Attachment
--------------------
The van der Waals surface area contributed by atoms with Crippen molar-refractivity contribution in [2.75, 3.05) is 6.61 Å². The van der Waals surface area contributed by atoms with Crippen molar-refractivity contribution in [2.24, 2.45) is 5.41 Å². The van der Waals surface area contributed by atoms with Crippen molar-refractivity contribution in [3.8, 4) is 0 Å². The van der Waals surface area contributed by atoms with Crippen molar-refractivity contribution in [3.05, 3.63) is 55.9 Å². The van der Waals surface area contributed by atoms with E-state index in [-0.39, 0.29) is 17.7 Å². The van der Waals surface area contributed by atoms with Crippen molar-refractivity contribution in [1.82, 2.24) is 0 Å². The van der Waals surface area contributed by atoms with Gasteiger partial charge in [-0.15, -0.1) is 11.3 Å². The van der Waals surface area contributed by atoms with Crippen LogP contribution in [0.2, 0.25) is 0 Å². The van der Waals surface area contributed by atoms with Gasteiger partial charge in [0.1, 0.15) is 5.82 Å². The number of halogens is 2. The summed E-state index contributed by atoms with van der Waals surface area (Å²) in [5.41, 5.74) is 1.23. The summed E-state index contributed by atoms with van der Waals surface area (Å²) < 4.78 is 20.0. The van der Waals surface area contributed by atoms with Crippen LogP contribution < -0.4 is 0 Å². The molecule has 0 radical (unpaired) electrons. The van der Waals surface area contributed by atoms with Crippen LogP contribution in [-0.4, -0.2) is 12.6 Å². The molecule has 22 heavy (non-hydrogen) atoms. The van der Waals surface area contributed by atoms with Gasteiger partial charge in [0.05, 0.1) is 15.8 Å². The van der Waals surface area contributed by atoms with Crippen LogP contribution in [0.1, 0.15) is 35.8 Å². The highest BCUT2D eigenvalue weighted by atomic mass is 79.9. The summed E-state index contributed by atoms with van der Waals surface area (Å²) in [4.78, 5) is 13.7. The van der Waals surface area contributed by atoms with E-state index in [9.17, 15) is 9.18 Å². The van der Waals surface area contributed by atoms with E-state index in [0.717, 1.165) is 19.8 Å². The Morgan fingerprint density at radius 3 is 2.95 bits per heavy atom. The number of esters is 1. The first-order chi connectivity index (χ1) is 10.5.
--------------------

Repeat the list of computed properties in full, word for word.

The van der Waals surface area contributed by atoms with Crippen molar-refractivity contribution in [2.75, 3.05) is 6.61 Å². The van der Waals surface area contributed by atoms with Crippen molar-refractivity contribution in [2.24, 2.45) is 5.41 Å². The van der Waals surface area contributed by atoms with Crippen molar-refractivity contribution in [3.8, 4) is 0 Å². The van der Waals surface area contributed by atoms with Crippen molar-refractivity contribution in [3.05, 3.63) is 55.9 Å². The van der Waals surface area contributed by atoms with E-state index in [-0.39, 0.29) is 17.7 Å². The van der Waals surface area contributed by atoms with Crippen molar-refractivity contribution in [1.82, 2.24) is 0 Å². The van der Waals surface area contributed by atoms with Gasteiger partial charge in [-0.15, -0.1) is 11.3 Å². The van der Waals surface area contributed by atoms with Crippen LogP contribution in [0.2, 0.25) is 0 Å². The van der Waals surface area contributed by atoms with Gasteiger partial charge in [0.1, 0.15) is 5.82 Å². The number of halogens is 2. The summed E-state index contributed by atoms with van der Waals surface area (Å²) in [5.41, 5.74) is 1.23. The summed E-state index contributed by atoms with van der Waals surface area (Å²) < 4.78 is 20.0. The van der Waals surface area contributed by atoms with Crippen LogP contribution < -0.4 is 0 Å². The molecule has 0 radical (unpaired) electrons. The van der Waals surface area contributed by atoms with Crippen LogP contribution in [-0.4, -0.2) is 12.6 Å². The molecule has 22 heavy (non-hydrogen) atoms. The van der Waals surface area contributed by atoms with Gasteiger partial charge in [0.05, 0.1) is 15.8 Å². The van der Waals surface area contributed by atoms with Crippen LogP contribution in [0.1, 0.15) is 35.8 Å². The highest BCUT2D eigenvalue weighted by atomic mass is 79.9. The summed E-state index contributed by atoms with van der Waals surface area (Å²) in [4.78, 5) is 13.7. The van der Waals surface area contributed by atoms with E-state index in [9.17, 15) is 9.18 Å². The van der Waals surface area contributed by atoms with E-state index in [0.717, 1.165) is 19.8 Å². The Morgan fingerprint density at radius 3 is 2.95 bits per heavy atom. The number of esters is 1. The first-order chi connectivity index (χ1) is 10.5.